ZENIT: Do you believe closure of the camps would lead to more security? What would you say the view is among your fellow bishops?
Bishop Makumba: In a situation like ours people try to look for … solutions, because there is a situation of panic, people are dying, don’t know what to do. So closing camps has been proposed as one way of finding a solution, making our country secure, and so on. The only danger with that is there are many innocent people in the camps. Yes, there could be criminals there too, but there are als
o many innocent there, with no place to go, for that is exactly why they are there. You might be solving one problem, but creating a bigger one, which leads to a vicious cycle. If people have no place to go, with no place to call home, they could turn to crime, which could lead to other problems. Leaders are looking to find a solution. [..] We need to think through our proposals so they do not become unfair, unjust, especially for the innocent people […] We have a security situation in the country, that they are going to close the camps due to possible security threats, so I understand that, but from the humanitarian point of view, we must realize that this closure doesn’t unfairly put at a disadvantage the innocent.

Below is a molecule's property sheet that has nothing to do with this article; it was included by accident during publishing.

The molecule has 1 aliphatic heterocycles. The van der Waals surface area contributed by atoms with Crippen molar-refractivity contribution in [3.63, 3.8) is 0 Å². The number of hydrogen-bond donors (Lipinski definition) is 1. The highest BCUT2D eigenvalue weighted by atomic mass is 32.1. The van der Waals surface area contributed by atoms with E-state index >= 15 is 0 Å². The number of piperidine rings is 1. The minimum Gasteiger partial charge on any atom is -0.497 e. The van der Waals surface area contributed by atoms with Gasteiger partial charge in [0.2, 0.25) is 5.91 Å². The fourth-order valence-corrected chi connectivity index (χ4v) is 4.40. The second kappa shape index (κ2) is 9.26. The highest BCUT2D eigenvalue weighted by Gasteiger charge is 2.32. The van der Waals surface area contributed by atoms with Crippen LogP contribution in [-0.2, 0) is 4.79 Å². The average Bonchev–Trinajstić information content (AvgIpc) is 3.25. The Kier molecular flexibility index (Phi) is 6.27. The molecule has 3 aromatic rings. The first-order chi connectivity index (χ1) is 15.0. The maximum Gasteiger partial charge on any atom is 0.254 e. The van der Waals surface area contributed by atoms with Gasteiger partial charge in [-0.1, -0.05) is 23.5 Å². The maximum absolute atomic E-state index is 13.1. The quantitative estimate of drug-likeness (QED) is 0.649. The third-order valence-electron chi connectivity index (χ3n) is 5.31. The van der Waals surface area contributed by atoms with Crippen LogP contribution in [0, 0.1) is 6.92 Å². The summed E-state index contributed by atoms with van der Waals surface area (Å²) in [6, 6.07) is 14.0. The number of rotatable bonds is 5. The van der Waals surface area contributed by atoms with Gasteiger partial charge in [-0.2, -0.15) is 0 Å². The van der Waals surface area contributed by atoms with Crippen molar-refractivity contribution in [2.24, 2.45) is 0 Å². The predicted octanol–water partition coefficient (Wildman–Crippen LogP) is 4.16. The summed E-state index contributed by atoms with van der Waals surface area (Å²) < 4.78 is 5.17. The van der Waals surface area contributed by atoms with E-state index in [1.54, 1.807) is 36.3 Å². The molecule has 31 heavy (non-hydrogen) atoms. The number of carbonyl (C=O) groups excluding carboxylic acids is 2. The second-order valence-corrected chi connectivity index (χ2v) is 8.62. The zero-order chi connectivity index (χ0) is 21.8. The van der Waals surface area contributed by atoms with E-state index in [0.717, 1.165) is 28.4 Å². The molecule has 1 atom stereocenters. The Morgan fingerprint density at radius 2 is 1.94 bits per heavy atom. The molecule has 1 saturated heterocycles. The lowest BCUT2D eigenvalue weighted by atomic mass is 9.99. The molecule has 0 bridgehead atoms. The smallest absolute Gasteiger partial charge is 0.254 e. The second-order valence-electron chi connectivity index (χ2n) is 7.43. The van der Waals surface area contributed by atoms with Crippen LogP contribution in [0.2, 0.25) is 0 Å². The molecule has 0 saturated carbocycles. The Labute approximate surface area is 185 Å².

ZENIT: Last question, yesterday, you and your fellow bishops met with the Holy Father, could you reflect a bit on that experience?
Bishop Makumba: To meet the Holy Father personally was a moment full of emotion. Looking at the simplicity with which he received us, it was so cordial and the conversation and interaction we had with him was more than just being our superior, our boss, but was more having a friendly conversation, with this gentleman, if I may say so [Smiling]. It was a very friendly interaction. He said to us, ‘Let us speak freely,’ ‘Even if it is me … Criticize me,’ he said. He was so open. It was that kind of moment. I was so happy to meet him for the first time since he became Pope. I had met Saint Pope John Paul II and Pope Benedict. Now, finally, I met Pope Francis. This has always been for me a very moving experience to have that personal contact, moment, relationship, and you go away energized and strengthened in my faith in my diocese, renewed in spirit and in strength. I have more enthusiasm. It was so moving and now we can go back strengthened and renewed to carry out our work in our dioceses.